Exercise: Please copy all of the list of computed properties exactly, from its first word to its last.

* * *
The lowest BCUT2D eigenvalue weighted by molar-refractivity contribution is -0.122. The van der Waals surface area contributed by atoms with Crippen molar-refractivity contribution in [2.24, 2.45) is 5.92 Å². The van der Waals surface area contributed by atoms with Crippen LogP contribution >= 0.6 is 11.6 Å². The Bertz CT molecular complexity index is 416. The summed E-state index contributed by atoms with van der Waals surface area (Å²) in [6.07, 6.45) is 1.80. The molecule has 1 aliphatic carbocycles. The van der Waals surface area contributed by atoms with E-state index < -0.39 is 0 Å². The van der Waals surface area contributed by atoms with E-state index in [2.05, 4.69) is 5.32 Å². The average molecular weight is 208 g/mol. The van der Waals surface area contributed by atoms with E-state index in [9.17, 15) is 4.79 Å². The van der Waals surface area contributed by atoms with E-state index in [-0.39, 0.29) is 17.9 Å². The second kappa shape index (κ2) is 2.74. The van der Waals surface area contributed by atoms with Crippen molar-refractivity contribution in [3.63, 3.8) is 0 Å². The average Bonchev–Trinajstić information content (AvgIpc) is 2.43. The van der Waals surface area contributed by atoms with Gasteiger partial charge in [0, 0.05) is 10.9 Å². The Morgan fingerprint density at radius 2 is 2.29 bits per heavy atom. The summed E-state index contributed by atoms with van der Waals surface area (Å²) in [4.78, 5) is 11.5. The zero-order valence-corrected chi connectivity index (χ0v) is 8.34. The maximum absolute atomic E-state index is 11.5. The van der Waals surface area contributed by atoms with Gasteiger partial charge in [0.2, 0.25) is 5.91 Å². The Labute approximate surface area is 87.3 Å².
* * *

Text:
The lowest BCUT2D eigenvalue weighted by molar-refractivity contribution is -0.122. The van der Waals surface area contributed by atoms with Crippen molar-refractivity contribution in [2.24, 2.45) is 5.92 Å². The van der Waals surface area contributed by atoms with Crippen LogP contribution >= 0.6 is 11.6 Å². The Bertz CT molecular complexity index is 416. The summed E-state index contributed by atoms with van der Waals surface area (Å²) in [6.07, 6.45) is 1.80. The molecule has 1 aliphatic carbocycles. The van der Waals surface area contributed by atoms with E-state index < -0.39 is 0 Å². The van der Waals surface area contributed by atoms with E-state index in [2.05, 4.69) is 5.32 Å². The average molecular weight is 208 g/mol. The van der Waals surface area contributed by atoms with E-state index in [9.17, 15) is 4.79 Å². The van der Waals surface area contributed by atoms with E-state index in [-0.39, 0.29) is 17.9 Å². The second kappa shape index (κ2) is 2.74. The van der Waals surface area contributed by atoms with Crippen molar-refractivity contribution in [3.63, 3.8) is 0 Å². The average Bonchev–Trinajstić information content (AvgIpc) is 2.43. The van der Waals surface area contributed by atoms with Gasteiger partial charge in [0, 0.05) is 10.9 Å². The Morgan fingerprint density at radius 2 is 2.29 bits per heavy atom. The summed E-state index contributed by atoms with van der Waals surface area (Å²) in [4.78, 5) is 11.5. The zero-order valence-corrected chi connectivity index (χ0v) is 8.34. The maximum absolute atomic E-state index is 11.5. The van der Waals surface area contributed by atoms with Gasteiger partial charge in [0.2, 0.25) is 5.91 Å². The Labute approximate surface area is 87.3 Å².